Friday, July 10, 2009

Dealing With Criticism

Most people who write, assuming they share their manuscripts with non-family members and/or people in a position of power over them (agents, editors, publishers, etc) have tasted rejection to one degree or another. Some neophytes handle it well, resending manuscripts that have been rejected to another publisher in the hopes of a better fit, or taking well-intended advice and working on yet another draft. It took me quite a while for the sting of rejection to fade into a simpler, gentler sense of overall disappointment, but it was worth it, as now I no longer have to wait for responses with my breath held, fear the dominant emotion when I pull the return envelope from my mailbox.

You win some, you lose some, and anything more than just the word “no” scribbled on a piece of notepaper as a response is going to teach you something. That’s how I see it.

Some of us don’t have the same perspective. Some of us take it personally and feel insulted or humiliated. Some of us fire back poorly thought-out rebuttals or slander those who’ve rejected us on social networking sites. These are all very bad reactions, but considering our newness and lack of critical success most recipients, if they even pay attention to our ramblings, are apt to simply roll their eyes at us and forget we even exist.

When it’s an established author, things are a bit different. The stakes are higher, reputations are tarnished and business ties can be broken. Bad press for a well-known author can be very, very damaging.

When I read a less than stellar book review, as a reader, I tend to not pay too much attention to it. Either something in the review catches my eye and, despite the poor marks in some areas, I’ll pick the book up or I’ll find myself nodding in agreement, not interested in the novel at all. I rarely think of the authors involved. I’m sure it’s far from accurate, but my imagined response to a bad review for an author is about as dramatic as a middle fingered wave at the page before slam-dunking it into the garbage. Over and done with. They’re published authors. They’ve got agents, contracts, royalties. They don’t care about what the reviews say, right?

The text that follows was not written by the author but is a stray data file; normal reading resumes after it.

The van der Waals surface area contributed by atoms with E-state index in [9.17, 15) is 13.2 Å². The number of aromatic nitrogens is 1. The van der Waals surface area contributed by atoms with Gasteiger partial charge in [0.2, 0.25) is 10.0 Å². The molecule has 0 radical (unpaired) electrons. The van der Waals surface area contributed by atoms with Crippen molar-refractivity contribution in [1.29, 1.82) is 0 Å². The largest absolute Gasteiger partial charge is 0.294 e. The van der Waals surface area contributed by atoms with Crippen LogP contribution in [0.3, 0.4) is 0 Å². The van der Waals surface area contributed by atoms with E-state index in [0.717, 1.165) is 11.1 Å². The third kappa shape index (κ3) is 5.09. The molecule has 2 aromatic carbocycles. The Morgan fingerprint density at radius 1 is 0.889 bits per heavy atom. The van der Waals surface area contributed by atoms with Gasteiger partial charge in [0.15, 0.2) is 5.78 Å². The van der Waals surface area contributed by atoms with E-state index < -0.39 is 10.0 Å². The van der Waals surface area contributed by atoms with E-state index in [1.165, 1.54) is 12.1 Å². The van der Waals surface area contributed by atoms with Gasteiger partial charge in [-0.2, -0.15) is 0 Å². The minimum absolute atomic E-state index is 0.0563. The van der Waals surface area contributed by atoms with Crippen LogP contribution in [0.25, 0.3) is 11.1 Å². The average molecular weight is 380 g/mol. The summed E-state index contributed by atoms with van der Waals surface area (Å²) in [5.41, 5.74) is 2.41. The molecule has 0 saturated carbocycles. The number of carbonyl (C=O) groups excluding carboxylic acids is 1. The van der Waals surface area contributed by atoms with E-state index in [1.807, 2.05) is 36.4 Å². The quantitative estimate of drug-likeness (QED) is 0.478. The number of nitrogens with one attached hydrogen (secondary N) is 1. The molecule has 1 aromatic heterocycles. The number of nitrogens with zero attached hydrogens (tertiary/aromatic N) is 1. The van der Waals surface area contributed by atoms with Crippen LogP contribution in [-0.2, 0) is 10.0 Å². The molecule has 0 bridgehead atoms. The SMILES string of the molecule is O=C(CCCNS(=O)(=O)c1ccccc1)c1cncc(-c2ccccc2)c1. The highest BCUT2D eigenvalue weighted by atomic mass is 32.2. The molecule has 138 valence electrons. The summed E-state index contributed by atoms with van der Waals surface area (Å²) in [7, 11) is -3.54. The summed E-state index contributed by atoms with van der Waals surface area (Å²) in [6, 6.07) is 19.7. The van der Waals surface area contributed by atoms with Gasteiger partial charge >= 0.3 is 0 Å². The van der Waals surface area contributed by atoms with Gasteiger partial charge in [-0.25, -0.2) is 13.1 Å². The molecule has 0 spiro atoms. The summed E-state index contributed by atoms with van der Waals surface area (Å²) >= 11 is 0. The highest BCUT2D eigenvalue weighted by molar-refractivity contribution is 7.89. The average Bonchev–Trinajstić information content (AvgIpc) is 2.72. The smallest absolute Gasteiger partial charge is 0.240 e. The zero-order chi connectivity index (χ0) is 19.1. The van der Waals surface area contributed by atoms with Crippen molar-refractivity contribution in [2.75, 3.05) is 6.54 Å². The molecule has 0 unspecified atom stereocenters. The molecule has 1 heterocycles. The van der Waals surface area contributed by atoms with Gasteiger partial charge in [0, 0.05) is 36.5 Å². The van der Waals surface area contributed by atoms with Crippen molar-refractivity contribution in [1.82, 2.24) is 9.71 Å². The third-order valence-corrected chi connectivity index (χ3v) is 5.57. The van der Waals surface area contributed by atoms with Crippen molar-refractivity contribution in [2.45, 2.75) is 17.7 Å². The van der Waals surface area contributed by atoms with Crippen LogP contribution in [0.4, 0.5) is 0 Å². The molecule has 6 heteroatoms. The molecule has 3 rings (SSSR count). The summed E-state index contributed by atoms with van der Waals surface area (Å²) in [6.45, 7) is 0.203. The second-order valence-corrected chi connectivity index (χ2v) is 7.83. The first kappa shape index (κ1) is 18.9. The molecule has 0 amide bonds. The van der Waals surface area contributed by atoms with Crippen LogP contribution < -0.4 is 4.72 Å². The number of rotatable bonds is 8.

I have a feeling my initial impression of how the higher echelons deal with criticism was further off than I thought.

Alice Hoffman is a writer with thirty years of experience in publishing. She’s incredibly well known. You would think that she’d be the prime candidate for playing it cool in the face of criticism, right? Not really. Seems last month, after the Boston Globe’s reviewer Roberta Silman gave her a somewhat lackluster (though not entirely negative) review, Hoffman took her vengeance to Twitter.

Twenty-seven irate tweets in response to a review that was, in some places, complimentary. Silman even explains that one of Hoffman’s previous works is one of her favorite books, an accomplishment I’m sure is not easy considering the sheer amount reviewers/writers (Silman is a fiction writer as well) read in their lifetimes.

I’m starting to believe that anxiety is the great equalizer. We’ve all got it, from beginners to professionals, and we’ll never be able to shake it completely. How we deal with it is the most important thing. I follow, as closely as my short temper will allow, a two-fold strategy to criticism. First, never take it to heart or assume the person criticizing is making an intimate attack. Second, never respond with anything but a gracious thank you, and only in the case of manuscript critiques or peer review. Don’t succumb to the childish urge to retaliate. It’s a decent strategy, and I think I’ve done rather well with it. If I ever get to the big leagues I’ll have many opportunities to test my technique there, though I suspect it’s a rather universal idea, well suited to most situations.

What to do, then, if you’re an author and you’ve been given low marks by not one but multiple reviewers? What if you can’t bite your tongue or shrug it off? What then? What did mystery novelist Brad Meltzer do last year when ARCs of his latest, The Book of Lies, were heavily panned?

He didn’t write twenty-seven irate Tweets.

Despite the astounding amount of bad press, most of which he has collected for me right here, I still want to take a peek at his novel, just to see what kind of prose this author could have come up with.

And this, I think, is the whole point.

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